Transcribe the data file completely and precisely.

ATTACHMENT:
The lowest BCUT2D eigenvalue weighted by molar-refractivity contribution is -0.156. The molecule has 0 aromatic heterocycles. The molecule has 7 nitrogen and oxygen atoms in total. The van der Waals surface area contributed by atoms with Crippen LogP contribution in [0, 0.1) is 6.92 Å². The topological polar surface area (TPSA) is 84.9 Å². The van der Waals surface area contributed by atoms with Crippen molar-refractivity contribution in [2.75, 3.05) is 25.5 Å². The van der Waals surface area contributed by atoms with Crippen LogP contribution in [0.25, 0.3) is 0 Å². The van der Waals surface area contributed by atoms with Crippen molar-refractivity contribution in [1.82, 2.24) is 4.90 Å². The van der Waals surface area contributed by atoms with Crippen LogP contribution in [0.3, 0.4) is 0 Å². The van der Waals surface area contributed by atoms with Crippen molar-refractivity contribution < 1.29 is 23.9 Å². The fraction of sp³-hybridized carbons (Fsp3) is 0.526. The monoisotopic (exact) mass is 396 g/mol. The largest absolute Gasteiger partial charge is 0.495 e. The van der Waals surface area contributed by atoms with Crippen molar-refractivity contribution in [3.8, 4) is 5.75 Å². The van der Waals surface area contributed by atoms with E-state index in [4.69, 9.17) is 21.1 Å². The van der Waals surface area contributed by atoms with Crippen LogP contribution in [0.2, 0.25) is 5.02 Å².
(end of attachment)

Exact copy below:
The lowest BCUT2D eigenvalue weighted by molar-refractivity contribution is -0.156. The molecule has 0 aromatic heterocycles. The molecule has 7 nitrogen and oxygen atoms in total. The van der Waals surface area contributed by atoms with Crippen LogP contribution in [0, 0.1) is 6.92 Å². The topological polar surface area (TPSA) is 84.9 Å². The van der Waals surface area contributed by atoms with Crippen molar-refractivity contribution in [2.75, 3.05) is 25.5 Å². The van der Waals surface area contributed by atoms with Crippen LogP contribution in [0.25, 0.3) is 0 Å². The van der Waals surface area contributed by atoms with Crippen molar-refractivity contribution in [1.82, 2.24) is 4.90 Å². The van der Waals surface area contributed by atoms with Crippen LogP contribution in [0.3, 0.4) is 0 Å². The van der Waals surface area contributed by atoms with Crippen molar-refractivity contribution < 1.29 is 23.9 Å². The fraction of sp³-hybridized carbons (Fsp3) is 0.526. The monoisotopic (exact) mass is 396 g/mol. The largest absolute Gasteiger partial charge is 0.495 e. The van der Waals surface area contributed by atoms with Crippen molar-refractivity contribution in [3.8, 4) is 5.75 Å². The van der Waals surface area contributed by atoms with E-state index in [4.69, 9.17) is 21.1 Å². The van der Waals surface area contributed by atoms with Crippen LogP contribution in [0.2, 0.25) is 5.02 Å².